But do we understand when God changes the rules on us? We are often pretty certain about who is in and who is out. It is almost inevitable. Whether we intend to or not, we still set up boundaries around what we think God is about. Even subconsciously, we decide who is on God’s side and who is not.
So I want you to take a moment, right now. Try to think of that one person, or that group of people whom you feel are outside the realm of God. Those people that you just can’t put up with, or can’t understand. You can close your eyes if you like, as you try to conjure up an image of that person or persons.
Is it someone from a different economic group: the poor, the rich? Is it someone of a different ethnic group: Black, Hispanic, Asian, Arab, White? Is it someone with different political views: liberal, conservative? Is it someone from a different country: Mexican, Afghan, Iranian, Palestinian, Russian? Is it someone of different age: older, younger? Is it someone of a different gender expression, or of a different sexual orientation? Is it someone with different religious beliefs: Catholic, Mormon, Jew, Hindu, Muslim?
Now, imagine how you would respond if God said, “What I have made clean, do not call profane. That which I have chosen, do not push aside.” What would you do?
Go ahead and open your eyes now, and listen to this story. It’s told by Fred Craddock, one of our great American preachers, about a church he knew. He remembered it as the status church, First Church Downtown, it was called. Everybody who was anybody went to that church, when Fred was a boy. Not just anybody could walk in there and join. Income and proper attire seemed a membership requirement at First Church. People of Color need not apply.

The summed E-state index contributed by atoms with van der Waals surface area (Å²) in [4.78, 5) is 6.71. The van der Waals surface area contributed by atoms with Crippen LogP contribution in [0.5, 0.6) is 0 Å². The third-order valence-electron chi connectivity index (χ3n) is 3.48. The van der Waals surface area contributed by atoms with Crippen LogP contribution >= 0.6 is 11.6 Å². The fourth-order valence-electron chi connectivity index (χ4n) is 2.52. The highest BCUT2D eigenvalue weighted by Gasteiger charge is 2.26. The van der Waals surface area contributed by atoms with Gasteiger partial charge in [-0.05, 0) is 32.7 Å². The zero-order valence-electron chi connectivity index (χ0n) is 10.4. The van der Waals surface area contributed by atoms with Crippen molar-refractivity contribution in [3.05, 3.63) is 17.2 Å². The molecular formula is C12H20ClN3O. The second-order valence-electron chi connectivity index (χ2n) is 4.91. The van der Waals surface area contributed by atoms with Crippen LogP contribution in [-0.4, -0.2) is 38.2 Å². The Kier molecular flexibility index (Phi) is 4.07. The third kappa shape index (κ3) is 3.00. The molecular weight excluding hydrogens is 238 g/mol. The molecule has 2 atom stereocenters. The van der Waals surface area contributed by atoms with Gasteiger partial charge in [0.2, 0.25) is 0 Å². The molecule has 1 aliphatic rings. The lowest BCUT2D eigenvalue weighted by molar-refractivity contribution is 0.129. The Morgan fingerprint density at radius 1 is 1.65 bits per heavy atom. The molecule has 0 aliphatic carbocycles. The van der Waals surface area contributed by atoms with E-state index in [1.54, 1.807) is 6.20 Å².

As you might imagine, First Church did not receive many new members. Members simply grew older. As an adult, Fred learned that First Church had closed. Too few people of the “right type,” I guess.
Fred had occasion to go back to town and discovered that old First Church was still standing. But now it was a restaurant, a fish restaurant. He walked in the big gothic doors and, sure enough, where there had once been pews, now there were tables, and waiters, and diners. He looked down the nave of the old church and where the communion table had once stood, now there was a salad bar.
He walked out the front door, back down the steps, muttering to himself, “Now, I guess everybody is welcome to eat at the table.”
It’s not always easy for us to discern God’s will. And we don’t always know how to behave the way that God wants us to. We don’t always know how to discern what is the voice of the Holy Spirit and what is something else. We don’t always know what to do when we are faced with a choice between inclusion and exclusion.
But I tend to think that the Spirit of God leans toward grace. And if I had to make a mistake, I would much rather find out that I had been more lenient than God than find out that I had been more judgmental than God. The story of our faith tells us that over and over God seems to be pushing us expand our boundaries, to break down our prejudices, and to include more people.
So, when we hear that message from God, “What God has made clean, you must not call unclean,” let us have the grace to listen, to open our hearts, minds, doors, and to respond with Peter, “Who was I that I could hinder God?”